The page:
Sea Otter

About this object

History of use

Northwest Coast serigraphs are a contemporary art form, deriving from early 20th century drawings of traditional crest and decorative designs, commissioned by anthropologists and undertaken by artists such as Charles Edenshaw. Residential schools reinforced the medium, while discouraging the use of traditional themes. An important series of traditional designs in coloured pencil and watercolour were done by Mungo Martin for UBC in 1949-50. The 1960's saw the rapid growth of prints, first in unlimited poster editions, and later with the establishment of the Gitanmaax School of Northwest Coast Indian Art at 'Ksan (1967), and of the Northwest Coast Indian Artists Guild (1977), limited edition art runs became the standard. Northwest Coast silkscreen prints are part of the mainstream art market, as well as, functioning within the native context as potlatch gifts, and commemorative prints. Although, there are distinctive regional styles, individual artists may work in several styles, or apply unique themes and variations to specific works.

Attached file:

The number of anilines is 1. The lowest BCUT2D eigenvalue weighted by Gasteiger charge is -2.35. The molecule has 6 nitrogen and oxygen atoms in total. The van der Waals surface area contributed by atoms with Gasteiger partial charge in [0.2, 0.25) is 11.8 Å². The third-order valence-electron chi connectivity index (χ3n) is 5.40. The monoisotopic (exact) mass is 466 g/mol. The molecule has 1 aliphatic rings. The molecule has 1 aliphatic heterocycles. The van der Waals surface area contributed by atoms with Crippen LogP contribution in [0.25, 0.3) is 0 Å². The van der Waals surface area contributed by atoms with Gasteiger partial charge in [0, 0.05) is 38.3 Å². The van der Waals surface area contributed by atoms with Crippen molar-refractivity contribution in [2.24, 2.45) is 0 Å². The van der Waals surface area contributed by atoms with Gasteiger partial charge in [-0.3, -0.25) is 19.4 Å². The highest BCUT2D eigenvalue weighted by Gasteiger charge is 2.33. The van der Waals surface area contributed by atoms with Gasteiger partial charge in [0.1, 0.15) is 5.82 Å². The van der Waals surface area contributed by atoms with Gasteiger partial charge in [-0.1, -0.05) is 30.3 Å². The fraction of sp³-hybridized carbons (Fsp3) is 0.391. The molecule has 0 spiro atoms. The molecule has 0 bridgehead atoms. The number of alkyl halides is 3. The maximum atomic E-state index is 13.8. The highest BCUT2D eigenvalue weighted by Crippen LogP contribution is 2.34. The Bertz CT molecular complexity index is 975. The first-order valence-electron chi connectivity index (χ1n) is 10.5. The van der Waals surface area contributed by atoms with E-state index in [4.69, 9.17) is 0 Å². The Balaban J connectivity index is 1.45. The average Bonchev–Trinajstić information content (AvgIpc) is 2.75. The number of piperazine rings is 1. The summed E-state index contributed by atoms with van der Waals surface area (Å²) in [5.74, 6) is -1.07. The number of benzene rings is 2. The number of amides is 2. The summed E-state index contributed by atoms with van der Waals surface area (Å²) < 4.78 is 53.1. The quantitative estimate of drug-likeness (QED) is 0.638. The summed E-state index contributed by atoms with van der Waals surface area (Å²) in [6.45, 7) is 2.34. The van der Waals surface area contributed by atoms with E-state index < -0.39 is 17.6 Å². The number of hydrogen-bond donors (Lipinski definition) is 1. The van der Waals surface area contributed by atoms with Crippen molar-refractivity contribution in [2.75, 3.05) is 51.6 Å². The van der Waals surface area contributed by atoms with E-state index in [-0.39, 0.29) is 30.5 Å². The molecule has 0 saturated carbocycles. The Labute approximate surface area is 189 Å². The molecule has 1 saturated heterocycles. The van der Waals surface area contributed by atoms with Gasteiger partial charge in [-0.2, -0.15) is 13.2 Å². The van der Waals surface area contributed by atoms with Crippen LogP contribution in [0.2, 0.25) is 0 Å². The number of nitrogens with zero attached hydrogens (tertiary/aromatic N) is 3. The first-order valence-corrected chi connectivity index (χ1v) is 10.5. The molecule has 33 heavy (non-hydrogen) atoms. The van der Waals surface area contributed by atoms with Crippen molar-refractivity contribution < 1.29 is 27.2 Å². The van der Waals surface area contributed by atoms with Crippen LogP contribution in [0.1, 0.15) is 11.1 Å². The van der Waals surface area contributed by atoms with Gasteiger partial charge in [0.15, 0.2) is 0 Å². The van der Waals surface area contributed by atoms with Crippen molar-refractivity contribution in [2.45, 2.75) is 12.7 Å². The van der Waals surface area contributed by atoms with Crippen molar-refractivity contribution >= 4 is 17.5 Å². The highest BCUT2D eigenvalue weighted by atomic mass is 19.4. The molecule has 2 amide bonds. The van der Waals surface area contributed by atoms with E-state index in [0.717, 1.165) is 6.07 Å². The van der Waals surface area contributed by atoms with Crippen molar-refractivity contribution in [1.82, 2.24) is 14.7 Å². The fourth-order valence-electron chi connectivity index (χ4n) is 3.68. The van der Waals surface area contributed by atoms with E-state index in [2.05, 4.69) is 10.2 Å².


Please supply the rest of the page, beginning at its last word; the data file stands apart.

Cultural context

contemporary art

Physical description

Silkscreen print with a stylized profile of an otter-like animal. Animal is lying on a flattened back with the head on the left side facing the right side. Forelimb depicted with a three digit paw curled up under the chin. Thick black form line along the back with a thinner one along the top surface. Ovoid in ovoid at the shoulder and the tail. Slightly open red mouth, black circle eye outlined by a tapering oval, red u forms at the nostrils and along the jaw. Red split u on opposite sides of the shoulder. Black circle in red circle in the body with variously configured red shapes on either side. Black u forms at the ear, tail, neck, etc. Pencil inscription across the bottom edge reads 'August 1978 "SEA OTTER" Clarence Wells 65/175'. The print is on a horizontally rectangular, light brown paper piece.